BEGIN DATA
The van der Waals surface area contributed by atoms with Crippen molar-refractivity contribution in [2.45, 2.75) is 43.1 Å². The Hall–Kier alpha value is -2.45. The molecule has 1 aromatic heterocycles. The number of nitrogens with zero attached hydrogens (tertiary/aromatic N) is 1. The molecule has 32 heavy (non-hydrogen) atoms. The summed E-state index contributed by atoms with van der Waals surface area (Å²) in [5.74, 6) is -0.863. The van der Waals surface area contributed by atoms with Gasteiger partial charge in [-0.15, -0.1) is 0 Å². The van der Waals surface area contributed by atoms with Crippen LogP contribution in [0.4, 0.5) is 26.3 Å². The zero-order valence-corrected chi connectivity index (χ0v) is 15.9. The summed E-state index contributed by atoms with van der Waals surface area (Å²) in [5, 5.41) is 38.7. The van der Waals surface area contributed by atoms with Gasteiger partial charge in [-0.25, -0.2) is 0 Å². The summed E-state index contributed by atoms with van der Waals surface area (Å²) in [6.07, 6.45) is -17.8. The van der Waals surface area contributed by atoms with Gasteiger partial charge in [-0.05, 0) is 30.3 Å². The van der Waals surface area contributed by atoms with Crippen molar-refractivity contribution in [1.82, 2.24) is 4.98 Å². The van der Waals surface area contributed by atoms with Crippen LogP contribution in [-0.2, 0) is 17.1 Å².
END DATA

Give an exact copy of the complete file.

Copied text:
The van der Waals surface area contributed by atoms with Crippen molar-refractivity contribution in [2.45, 2.75) is 43.1 Å². The Hall–Kier alpha value is -2.45. The molecule has 1 aromatic heterocycles. The number of nitrogens with zero attached hydrogens (tertiary/aromatic N) is 1. The molecule has 32 heavy (non-hydrogen) atoms. The summed E-state index contributed by atoms with van der Waals surface area (Å²) in [5.74, 6) is -0.863. The van der Waals surface area contributed by atoms with Gasteiger partial charge in [-0.15, -0.1) is 0 Å². The van der Waals surface area contributed by atoms with Crippen LogP contribution in [0.4, 0.5) is 26.3 Å². The zero-order valence-corrected chi connectivity index (χ0v) is 15.9. The summed E-state index contributed by atoms with van der Waals surface area (Å²) in [5, 5.41) is 38.7. The van der Waals surface area contributed by atoms with Gasteiger partial charge in [-0.25, -0.2) is 0 Å². The summed E-state index contributed by atoms with van der Waals surface area (Å²) in [6.07, 6.45) is -17.8. The van der Waals surface area contributed by atoms with Gasteiger partial charge in [-0.05, 0) is 30.3 Å². The van der Waals surface area contributed by atoms with Crippen molar-refractivity contribution in [1.82, 2.24) is 4.98 Å². The van der Waals surface area contributed by atoms with Crippen LogP contribution in [-0.2, 0) is 17.1 Å².